"CUM GRANDE HUMILITATE!"

"Preach the Gospel at all times, and when necessary, use words."

A special "Thank you!"
Goes out to
John Michael Talbot
for giving us permission
to use his song on our
"Come to the Quiet"
You Tube Video
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Saturday, November 24, 2012

PADRE PIOGHI DA PIETRELCINA



Lascia perdere, figliuolo, lascia pubblicare quello che si vuole. Temo il giudizio di Dio e non quello degli uomini. Ci spaventi solo il peccato perché offende Dio e ci disonora.

(Pensieri di San Pio)

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Prophesy Regarding Future Poverelli



(Sounds all too familiar, doesn't it, my brothers and sisters?)

The brothers began at last to fawn upon men of the world; and they began to be wedded to them, as it were, that they might empty their purses, extend their own buildings, and multiply the very things they had completely renounced. They sold their words of advice to the rich and their visits to noble ladies; and they frequented the courts of kings and princes with great eagerness, so that they might join house to house and field to field. And they are grown great and rich and strong upon the earth, because they have proceeded from evil to evil and they have not known the Lord. They fell when they were lifted up, and they sprawled upon the ground before their birth; and still they say to me, 'We are your friends.'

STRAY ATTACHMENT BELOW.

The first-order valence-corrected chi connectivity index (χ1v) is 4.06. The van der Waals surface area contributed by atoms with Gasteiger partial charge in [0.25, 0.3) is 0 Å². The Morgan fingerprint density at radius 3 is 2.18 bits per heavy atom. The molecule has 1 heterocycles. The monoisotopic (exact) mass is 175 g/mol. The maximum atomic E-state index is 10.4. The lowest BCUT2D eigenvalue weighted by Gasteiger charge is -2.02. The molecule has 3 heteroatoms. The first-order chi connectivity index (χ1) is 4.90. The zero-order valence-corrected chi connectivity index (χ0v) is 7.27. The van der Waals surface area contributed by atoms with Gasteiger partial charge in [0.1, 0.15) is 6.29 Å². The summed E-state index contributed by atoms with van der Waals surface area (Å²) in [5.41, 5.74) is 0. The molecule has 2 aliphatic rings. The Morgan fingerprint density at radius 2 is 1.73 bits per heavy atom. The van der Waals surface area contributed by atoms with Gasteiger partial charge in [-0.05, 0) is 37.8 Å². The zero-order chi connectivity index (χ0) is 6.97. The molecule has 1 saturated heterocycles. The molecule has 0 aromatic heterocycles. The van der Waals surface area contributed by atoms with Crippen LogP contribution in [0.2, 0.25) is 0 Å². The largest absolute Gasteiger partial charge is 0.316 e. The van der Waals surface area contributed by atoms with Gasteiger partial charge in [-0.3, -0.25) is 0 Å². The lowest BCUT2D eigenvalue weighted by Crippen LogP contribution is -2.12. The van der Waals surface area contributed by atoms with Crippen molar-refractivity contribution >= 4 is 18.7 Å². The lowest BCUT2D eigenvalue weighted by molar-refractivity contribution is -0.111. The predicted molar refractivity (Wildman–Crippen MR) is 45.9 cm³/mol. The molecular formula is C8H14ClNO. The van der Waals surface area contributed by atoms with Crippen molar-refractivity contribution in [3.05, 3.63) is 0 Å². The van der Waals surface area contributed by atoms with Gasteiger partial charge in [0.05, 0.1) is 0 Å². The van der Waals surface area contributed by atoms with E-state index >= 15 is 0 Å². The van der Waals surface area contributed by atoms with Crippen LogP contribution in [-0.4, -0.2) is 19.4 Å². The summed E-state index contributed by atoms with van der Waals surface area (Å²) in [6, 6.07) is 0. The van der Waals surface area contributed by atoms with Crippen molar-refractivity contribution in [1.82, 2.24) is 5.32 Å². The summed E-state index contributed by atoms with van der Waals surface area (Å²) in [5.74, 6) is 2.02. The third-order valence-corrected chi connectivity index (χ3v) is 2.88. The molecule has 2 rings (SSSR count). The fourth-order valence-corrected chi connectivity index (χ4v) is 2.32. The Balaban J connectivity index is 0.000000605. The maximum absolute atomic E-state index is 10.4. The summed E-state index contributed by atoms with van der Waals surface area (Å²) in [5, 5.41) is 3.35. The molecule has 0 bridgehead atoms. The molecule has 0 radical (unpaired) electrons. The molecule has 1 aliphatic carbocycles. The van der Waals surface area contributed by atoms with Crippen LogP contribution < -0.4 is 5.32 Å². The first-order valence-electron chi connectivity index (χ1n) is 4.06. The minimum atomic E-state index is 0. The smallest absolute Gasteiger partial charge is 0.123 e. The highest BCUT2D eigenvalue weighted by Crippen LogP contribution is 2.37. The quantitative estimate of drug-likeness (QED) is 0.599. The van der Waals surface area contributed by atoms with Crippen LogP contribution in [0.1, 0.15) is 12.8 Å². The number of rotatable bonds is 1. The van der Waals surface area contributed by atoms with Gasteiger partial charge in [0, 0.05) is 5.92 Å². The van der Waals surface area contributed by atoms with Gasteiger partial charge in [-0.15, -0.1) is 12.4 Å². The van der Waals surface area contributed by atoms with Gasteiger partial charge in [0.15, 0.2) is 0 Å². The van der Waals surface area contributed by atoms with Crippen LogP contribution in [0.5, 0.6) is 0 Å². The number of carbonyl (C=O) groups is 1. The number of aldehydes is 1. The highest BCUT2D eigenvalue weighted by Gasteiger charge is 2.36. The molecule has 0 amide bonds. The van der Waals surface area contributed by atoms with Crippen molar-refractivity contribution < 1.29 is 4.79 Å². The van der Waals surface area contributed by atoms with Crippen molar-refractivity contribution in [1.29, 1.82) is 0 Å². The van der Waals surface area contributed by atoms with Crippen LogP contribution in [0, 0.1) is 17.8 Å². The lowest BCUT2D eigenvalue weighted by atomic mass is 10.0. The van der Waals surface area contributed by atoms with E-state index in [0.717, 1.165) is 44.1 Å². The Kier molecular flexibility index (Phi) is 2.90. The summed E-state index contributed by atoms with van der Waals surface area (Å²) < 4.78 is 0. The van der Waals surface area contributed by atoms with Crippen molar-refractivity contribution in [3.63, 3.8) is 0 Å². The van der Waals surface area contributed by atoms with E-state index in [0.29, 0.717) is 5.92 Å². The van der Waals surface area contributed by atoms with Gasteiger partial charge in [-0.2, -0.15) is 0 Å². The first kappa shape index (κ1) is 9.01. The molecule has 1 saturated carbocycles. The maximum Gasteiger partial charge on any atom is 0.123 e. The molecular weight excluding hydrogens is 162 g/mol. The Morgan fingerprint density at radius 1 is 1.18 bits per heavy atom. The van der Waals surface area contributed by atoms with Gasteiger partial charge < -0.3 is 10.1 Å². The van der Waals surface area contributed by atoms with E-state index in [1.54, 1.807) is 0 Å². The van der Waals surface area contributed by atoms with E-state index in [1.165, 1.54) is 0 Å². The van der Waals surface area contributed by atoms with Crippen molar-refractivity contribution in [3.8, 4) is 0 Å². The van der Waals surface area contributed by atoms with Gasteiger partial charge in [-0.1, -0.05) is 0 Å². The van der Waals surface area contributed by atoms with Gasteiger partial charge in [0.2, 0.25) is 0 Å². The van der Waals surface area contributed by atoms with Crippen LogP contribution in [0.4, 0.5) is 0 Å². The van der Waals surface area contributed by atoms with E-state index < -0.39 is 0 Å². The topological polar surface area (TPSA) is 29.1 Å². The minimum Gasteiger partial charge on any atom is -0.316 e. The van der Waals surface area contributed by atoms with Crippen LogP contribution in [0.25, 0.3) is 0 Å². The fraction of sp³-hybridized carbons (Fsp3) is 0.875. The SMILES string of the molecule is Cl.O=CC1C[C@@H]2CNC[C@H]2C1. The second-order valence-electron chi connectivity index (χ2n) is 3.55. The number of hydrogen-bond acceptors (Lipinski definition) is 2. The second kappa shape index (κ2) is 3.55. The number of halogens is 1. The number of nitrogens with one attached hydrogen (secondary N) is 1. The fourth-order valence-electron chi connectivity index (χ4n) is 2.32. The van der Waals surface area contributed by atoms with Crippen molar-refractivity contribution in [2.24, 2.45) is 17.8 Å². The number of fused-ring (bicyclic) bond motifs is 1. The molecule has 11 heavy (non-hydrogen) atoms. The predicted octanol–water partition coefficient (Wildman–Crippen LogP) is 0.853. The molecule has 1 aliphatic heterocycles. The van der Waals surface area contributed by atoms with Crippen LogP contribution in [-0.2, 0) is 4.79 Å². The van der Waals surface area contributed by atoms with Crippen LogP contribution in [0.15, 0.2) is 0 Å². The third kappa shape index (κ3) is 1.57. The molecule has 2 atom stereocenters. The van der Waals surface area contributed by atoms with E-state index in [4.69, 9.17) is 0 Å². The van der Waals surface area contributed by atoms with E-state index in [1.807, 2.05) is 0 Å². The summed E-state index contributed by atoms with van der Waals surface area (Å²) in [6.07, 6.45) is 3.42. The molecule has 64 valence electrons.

Saint Francis of Assisi


Sacrum Commercium
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Devoted To True Humility



In his love for true humility, St. Francis devoted himself to the lepers and lived with them, waiting on them all, for the love of God. He washed their feet and bound up their sores, drawing off the puss and wiping them clean. He was extraordinarily devoted to them and kissed their wounds, he who was soon to play a part of the worthy Good Samaritan in the Gospel. As a reward, God endowed him with such power to heal that his influence over ills of soul and body were miraculous. ~ Bonaventure, Major Life

 
 
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Blessed Are The Clean Of Heart